Scientists discover hydrogen producing bacteria

Scientists discover hydrogen producing bacteria

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Dr. Melanie Mormile, Prof. of Biological sciences at Missouri University of Science and Technology. (Credit: Missouri University of Science and Technology)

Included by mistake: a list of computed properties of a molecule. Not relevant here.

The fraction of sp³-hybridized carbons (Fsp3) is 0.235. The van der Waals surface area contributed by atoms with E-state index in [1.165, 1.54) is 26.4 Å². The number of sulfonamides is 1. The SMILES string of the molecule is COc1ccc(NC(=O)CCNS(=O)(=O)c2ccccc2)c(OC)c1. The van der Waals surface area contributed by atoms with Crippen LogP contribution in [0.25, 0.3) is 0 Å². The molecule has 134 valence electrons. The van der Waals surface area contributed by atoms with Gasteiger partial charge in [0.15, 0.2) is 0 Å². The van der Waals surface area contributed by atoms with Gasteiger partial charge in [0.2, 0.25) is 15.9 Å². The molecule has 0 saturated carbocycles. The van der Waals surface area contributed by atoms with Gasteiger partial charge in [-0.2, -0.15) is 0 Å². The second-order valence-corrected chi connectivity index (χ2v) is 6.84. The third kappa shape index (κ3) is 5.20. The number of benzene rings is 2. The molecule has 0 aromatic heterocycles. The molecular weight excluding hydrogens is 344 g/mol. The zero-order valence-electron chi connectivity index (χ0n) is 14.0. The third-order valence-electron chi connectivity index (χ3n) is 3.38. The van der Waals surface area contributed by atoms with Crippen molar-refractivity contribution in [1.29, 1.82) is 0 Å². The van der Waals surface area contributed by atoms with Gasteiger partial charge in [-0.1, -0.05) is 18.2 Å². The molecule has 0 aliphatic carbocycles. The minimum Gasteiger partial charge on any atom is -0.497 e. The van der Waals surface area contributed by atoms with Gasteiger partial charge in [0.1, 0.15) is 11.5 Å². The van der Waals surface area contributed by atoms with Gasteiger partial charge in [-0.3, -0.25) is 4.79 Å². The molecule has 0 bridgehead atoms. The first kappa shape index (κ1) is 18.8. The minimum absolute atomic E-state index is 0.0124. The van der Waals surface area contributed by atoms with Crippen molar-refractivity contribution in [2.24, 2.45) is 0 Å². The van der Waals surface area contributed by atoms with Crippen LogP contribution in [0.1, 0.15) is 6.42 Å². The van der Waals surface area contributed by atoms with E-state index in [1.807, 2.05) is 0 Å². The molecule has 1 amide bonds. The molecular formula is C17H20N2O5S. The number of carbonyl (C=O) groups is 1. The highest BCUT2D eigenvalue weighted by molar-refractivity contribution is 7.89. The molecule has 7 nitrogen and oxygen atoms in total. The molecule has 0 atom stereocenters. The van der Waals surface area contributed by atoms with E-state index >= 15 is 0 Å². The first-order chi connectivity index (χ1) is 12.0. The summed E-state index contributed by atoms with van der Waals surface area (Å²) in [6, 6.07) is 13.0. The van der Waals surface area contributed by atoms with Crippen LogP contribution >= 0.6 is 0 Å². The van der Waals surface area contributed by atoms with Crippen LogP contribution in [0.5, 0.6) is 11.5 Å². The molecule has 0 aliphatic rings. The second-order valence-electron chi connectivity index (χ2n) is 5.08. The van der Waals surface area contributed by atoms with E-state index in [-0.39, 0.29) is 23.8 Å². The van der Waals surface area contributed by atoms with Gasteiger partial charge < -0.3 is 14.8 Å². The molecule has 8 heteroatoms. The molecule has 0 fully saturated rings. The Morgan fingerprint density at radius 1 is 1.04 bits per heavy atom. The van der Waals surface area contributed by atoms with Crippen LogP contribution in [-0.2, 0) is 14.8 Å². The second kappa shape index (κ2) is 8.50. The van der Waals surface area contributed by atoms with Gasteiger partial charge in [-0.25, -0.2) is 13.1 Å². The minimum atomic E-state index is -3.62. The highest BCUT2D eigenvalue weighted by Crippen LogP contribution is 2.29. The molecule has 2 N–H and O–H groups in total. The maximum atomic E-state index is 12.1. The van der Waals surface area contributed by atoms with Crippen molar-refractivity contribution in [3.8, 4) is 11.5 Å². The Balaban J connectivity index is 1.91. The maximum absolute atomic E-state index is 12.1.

Dr. Melanie Mormile, Professor of Biological sciences at Missouri University of Science and Technology, et al., stumbled upon the bacterium Halanaerobium hydrogeninformans, which could help in mass production of hydrogen for fuel cells in the future. They discovered the bacterium in Soap Lake, Washington. Their research study was published in the journal Frontiers in Microbiology. The bacterium can produce hydrogen under saline and alkaline conditions, better than modified organisms and could be valuable industrially when the process is scaled up. Another end product of the hydrogen process is an organic compound, 1, 3-propenediol that finds application in products including composites, adhesives, laminates and coatings. It’s also a solvent and can be used as antifreeze. The researcher came upon the microbe when looking for extremophiles or organisms that can survive under extreme and hostile conditions.